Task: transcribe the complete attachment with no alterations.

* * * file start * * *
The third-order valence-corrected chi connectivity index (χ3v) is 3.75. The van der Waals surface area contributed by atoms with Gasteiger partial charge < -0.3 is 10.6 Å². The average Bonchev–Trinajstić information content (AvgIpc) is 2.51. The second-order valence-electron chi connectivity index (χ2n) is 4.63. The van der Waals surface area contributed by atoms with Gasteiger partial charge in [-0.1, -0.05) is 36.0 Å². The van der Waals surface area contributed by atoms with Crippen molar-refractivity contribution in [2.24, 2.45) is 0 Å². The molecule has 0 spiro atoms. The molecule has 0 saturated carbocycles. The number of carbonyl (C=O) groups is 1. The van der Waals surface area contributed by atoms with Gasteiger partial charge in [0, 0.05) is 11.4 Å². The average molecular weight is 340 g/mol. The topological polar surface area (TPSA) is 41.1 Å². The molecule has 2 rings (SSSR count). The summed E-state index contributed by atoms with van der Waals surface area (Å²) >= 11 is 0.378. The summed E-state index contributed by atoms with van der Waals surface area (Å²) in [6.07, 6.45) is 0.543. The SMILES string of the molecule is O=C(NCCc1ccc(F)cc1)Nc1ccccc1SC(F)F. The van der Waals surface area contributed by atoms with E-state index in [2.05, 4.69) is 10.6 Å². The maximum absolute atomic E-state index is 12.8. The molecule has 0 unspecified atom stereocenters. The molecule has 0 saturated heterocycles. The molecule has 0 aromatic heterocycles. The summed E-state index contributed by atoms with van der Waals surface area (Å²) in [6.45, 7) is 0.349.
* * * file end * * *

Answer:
The third-order valence-corrected chi connectivity index (χ3v) is 3.75. The van der Waals surface area contributed by atoms with Gasteiger partial charge < -0.3 is 10.6 Å². The average Bonchev–Trinajstić information content (AvgIpc) is 2.51. The second-order valence-electron chi connectivity index (χ2n) is 4.63. The van der Waals surface area contributed by atoms with Gasteiger partial charge in [-0.1, -0.05) is 36.0 Å². The van der Waals surface area contributed by atoms with Crippen molar-refractivity contribution in [2.24, 2.45) is 0 Å². The molecule has 0 spiro atoms. The molecule has 0 saturated carbocycles. The number of carbonyl (C=O) groups is 1. The van der Waals surface area contributed by atoms with Gasteiger partial charge in [0, 0.05) is 11.4 Å². The average molecular weight is 340 g/mol. The topological polar surface area (TPSA) is 41.1 Å². The molecule has 2 rings (SSSR count). The summed E-state index contributed by atoms with van der Waals surface area (Å²) >= 11 is 0.378. The summed E-state index contributed by atoms with van der Waals surface area (Å²) in [6.07, 6.45) is 0.543. The SMILES string of the molecule is O=C(NCCc1ccc(F)cc1)Nc1ccccc1SC(F)F. The van der Waals surface area contributed by atoms with E-state index in [2.05, 4.69) is 10.6 Å². The maximum absolute atomic E-state index is 12.8. The molecule has 0 unspecified atom stereocenters. The molecule has 0 saturated heterocycles. The molecule has 0 aromatic heterocycles. The summed E-state index contributed by atoms with van der Waals surface area (Å²) in [6.45, 7) is 0.349.